Andrés Lacasta - 2016 - Spain

IMG 1726

Andrés Lacasta (Zaragoza, Spain) is an artist with great experience in different media formats. In his short stay in the workshop, he has delved deeply into different electro-etching processes. His profound knowledge of etching and previous experience with electro-etching with the help of my handbook, have been an advantage in learning several new techniques.

Andrés, previously began electro-etching large iron plates with the help of an old galvanizing unit. The War series has been exhibited at the Museo Pablo Serrano (Zaragoza), at the Centro de Cultura de Barcelona and at the Centro Buñuel de Calanda (Teruel). 

I generally recommend a minimum two-week stay at the workshop, but for personal reasons Andrés could only be here four days. For this reason we had to rapidly put into practice several processes that usually take more time. Nevertheless, I think he has assimilated the basic principles of the techniques we addressed. I am certain Andrés will contribute with great works etched by electrolysis.

It has been a privilege to have an experienced artist like Andrés Lacasta and to exchange our vision of art and its world in our two practices.

Andrés Lacasta's electro-etchings made before to attend the residency

Pareja de grabados previos


War Series

Pictures from the workshop

Andrés Lacasta speaks about his Residency

Residence in Alfonso Crujera’s workshop

The moment I contacted and received a reply from Alfonso accepting my request for a short stay in his workshop I must confess I was very happy.  It was a great opportunity in my attempt to make my workshop a much more ecological place and my graphic technique more sustainable and non-toxic. But it also meant a responsibility, because I would have to confess and expiate before this expert teacher my previous electroetching atrocities.

My contact with electrolysis started in 2013.  Alfonso was present then as well, but through his magnificent and indispensable manual. I started with a small 5-liter bowl of copper sulfate and a few small plates, and then continued experimenting around with iron, my preferred material. All engravings came out polished, nicely and perfectly engraved and the accursed rosins, nitric acid and such disappeared from the workshop, which was a very important achievement and pleasure, that made me  very proud.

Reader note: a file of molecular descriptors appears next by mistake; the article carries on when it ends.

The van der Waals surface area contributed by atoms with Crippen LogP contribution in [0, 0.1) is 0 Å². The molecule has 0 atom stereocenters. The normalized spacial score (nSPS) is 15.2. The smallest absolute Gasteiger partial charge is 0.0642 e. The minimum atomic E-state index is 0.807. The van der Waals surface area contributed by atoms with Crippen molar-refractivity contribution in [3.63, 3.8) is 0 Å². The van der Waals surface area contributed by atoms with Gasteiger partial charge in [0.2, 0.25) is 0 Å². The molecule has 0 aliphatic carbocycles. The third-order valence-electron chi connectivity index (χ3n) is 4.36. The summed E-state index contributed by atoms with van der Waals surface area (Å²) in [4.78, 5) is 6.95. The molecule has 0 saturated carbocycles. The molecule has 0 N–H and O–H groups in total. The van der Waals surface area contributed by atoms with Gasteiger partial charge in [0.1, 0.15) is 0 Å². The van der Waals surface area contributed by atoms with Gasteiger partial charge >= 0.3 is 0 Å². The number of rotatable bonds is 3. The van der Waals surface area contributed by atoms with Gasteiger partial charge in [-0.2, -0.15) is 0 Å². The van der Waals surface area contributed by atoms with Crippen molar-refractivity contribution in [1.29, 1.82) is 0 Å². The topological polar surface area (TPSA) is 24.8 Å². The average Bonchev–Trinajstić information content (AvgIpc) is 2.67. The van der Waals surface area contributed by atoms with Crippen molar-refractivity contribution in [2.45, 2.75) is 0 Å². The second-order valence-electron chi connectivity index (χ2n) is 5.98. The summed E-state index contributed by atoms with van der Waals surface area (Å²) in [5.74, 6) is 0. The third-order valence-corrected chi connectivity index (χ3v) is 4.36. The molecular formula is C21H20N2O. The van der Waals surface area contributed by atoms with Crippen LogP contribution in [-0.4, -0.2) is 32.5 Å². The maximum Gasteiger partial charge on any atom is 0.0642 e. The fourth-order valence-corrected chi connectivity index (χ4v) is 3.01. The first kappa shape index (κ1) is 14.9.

But printing was not my objective then, my art aim was focused on the iron and in the rust, and Alfonso with his book, gave me the clues I felt I had to immediately work with... and that could not wait. So then, I moved up to a 2,000 liter tank ...with Crujera´s book in hand throughout the whole thing, with the illogical but logical arithmetic progression of 5 to 2000 ..., foolishly armed with the usual audacity and naivety with which these things should be confronted, a couple of two-meter ungovernable plates, and a rowing paddle to dilute the sulfate. The first result almost caused a fire of extraordinary dimensions (the old transformer I was using broke down) ... in the end just a big scare and an unforgettable scorched smell ... but after a struggle ... the plate finally came out (there were 5 plates in all) ... the teacher Alfonso Crujera was right ... if everything is methodically in order (the resistance of the transformer was not in order) the electrolyte will act as it should ... and those plates in low relief that built up the "War" series went straight to the Pablo Serrano Museum of Zaragoza with great critical acclaim and audience, where I would not stop talking like a magpie about my new model and master ... my teacher and now friend, Alfonso Crujera.

After this first headlong experience, I continued to think about and bring the sense of my work closer to the technical and academic orthodoxy that electrolysis requires. I knew I had to go back to that small 5-liter container and return to the workshop for further research on varnishes, pure line, and graphite ink ... But in this case I needed Alfonso’s help, and with kindness and discipline he welcomed my partner Leonor and I in his home, making our stay in his workshop a generous learning experience unusual to the art world.

That incendiary lesson with large plates was not in vain, after the "War" series, came the "Swallow Earth, Drinking Grass" (a graphical essay on the play “At night just before the forests” by Bernard Marie Koltés) also with iron and formidable paper, but now with the moderation, prudence and science that electrolysis requires, and with the necessary respect towards Crujera’s research.

I want to emphasize two things about our stay in Crujera’s workshop. First, his selfless and pedagogical transmission of knowledge, the result of long hours of tests and trials alone in his study, where the tricks, wits and puns of the workshop never cease to amaze every minute you spend with him sharing his space. And second and more importantly, because we have had the opportunity to meet an artist, workshop master and friend, who thanks to his kindness and his creative sense infuses a peculiar and invaluable reconciliation between art and life.

Alfonso thank you very much.

J. Alberto Andres Lacasta 

Andrés Lacasta's etchings


Andrés Lacasta's CV

© Alfonso Crujera 2014